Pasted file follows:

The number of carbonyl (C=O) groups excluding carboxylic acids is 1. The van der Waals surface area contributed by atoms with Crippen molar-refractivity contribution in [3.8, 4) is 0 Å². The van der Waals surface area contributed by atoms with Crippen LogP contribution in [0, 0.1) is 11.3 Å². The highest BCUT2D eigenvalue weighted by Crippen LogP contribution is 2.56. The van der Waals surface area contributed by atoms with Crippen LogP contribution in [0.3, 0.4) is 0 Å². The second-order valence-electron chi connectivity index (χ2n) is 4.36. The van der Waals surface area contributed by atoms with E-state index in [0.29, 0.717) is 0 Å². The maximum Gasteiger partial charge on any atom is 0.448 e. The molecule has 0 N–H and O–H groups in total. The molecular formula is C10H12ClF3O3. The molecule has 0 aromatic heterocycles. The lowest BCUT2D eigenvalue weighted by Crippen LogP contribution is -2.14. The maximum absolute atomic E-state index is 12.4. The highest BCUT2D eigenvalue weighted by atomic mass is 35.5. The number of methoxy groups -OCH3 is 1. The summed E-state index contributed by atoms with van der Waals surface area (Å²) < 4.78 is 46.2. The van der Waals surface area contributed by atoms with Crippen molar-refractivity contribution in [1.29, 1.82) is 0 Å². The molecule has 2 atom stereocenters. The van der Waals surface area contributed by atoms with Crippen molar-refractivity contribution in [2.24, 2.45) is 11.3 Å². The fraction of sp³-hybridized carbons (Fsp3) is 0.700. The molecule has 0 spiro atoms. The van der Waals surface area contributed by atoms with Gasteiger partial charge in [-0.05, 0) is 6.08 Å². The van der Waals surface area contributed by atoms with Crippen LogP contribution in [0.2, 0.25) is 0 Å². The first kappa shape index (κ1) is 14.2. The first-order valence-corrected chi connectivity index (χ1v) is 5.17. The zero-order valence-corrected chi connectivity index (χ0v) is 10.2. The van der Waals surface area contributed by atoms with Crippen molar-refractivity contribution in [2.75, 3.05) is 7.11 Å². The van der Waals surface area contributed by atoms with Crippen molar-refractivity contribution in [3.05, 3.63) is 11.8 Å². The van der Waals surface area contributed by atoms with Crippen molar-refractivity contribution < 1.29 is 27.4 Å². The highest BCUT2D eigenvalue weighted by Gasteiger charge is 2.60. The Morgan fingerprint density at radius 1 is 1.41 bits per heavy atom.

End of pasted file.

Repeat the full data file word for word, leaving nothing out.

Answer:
The number of carbonyl (C=O) groups excluding carboxylic acids is 1. The van der Waals surface area contributed by atoms with Crippen molar-refractivity contribution in [3.8, 4) is 0 Å². The van der Waals surface area contributed by atoms with Crippen LogP contribution in [0, 0.1) is 11.3 Å². The highest BCUT2D eigenvalue weighted by Crippen LogP contribution is 2.56. The van der Waals surface area contributed by atoms with Crippen LogP contribution in [0.3, 0.4) is 0 Å². The second-order valence-electron chi connectivity index (χ2n) is 4.36. The van der Waals surface area contributed by atoms with E-state index in [0.29, 0.717) is 0 Å². The maximum Gasteiger partial charge on any atom is 0.448 e. The molecule has 0 N–H and O–H groups in total. The molecular formula is C10H12ClF3O3. The molecule has 0 aromatic heterocycles. The lowest BCUT2D eigenvalue weighted by Crippen LogP contribution is -2.14. The maximum absolute atomic E-state index is 12.4. The highest BCUT2D eigenvalue weighted by atomic mass is 35.5. The number of methoxy groups -OCH3 is 1. The summed E-state index contributed by atoms with van der Waals surface area (Å²) < 4.78 is 46.2. The van der Waals surface area contributed by atoms with Crippen molar-refractivity contribution in [1.29, 1.82) is 0 Å². The molecule has 2 atom stereocenters. The van der Waals surface area contributed by atoms with Crippen molar-refractivity contribution in [2.24, 2.45) is 11.3 Å². The fraction of sp³-hybridized carbons (Fsp3) is 0.700. The molecule has 0 spiro atoms. The van der Waals surface area contributed by atoms with Gasteiger partial charge in [-0.05, 0) is 6.08 Å². The van der Waals surface area contributed by atoms with Crippen LogP contribution in [0.2, 0.25) is 0 Å². The first kappa shape index (κ1) is 14.2. The first-order valence-corrected chi connectivity index (χ1v) is 5.17. The zero-order valence-corrected chi connectivity index (χ0v) is 10.2. The van der Waals surface area contributed by atoms with Crippen molar-refractivity contribution in [2.75, 3.05) is 7.11 Å². The van der Waals surface area contributed by atoms with Crippen molar-refractivity contribution in [3.05, 3.63) is 11.8 Å². The van der Waals surface area contributed by atoms with Crippen molar-refractivity contribution < 1.29 is 27.4 Å². The highest BCUT2D eigenvalue weighted by Gasteiger charge is 2.60. The Morgan fingerprint density at radius 1 is 1.41 bits per heavy atom.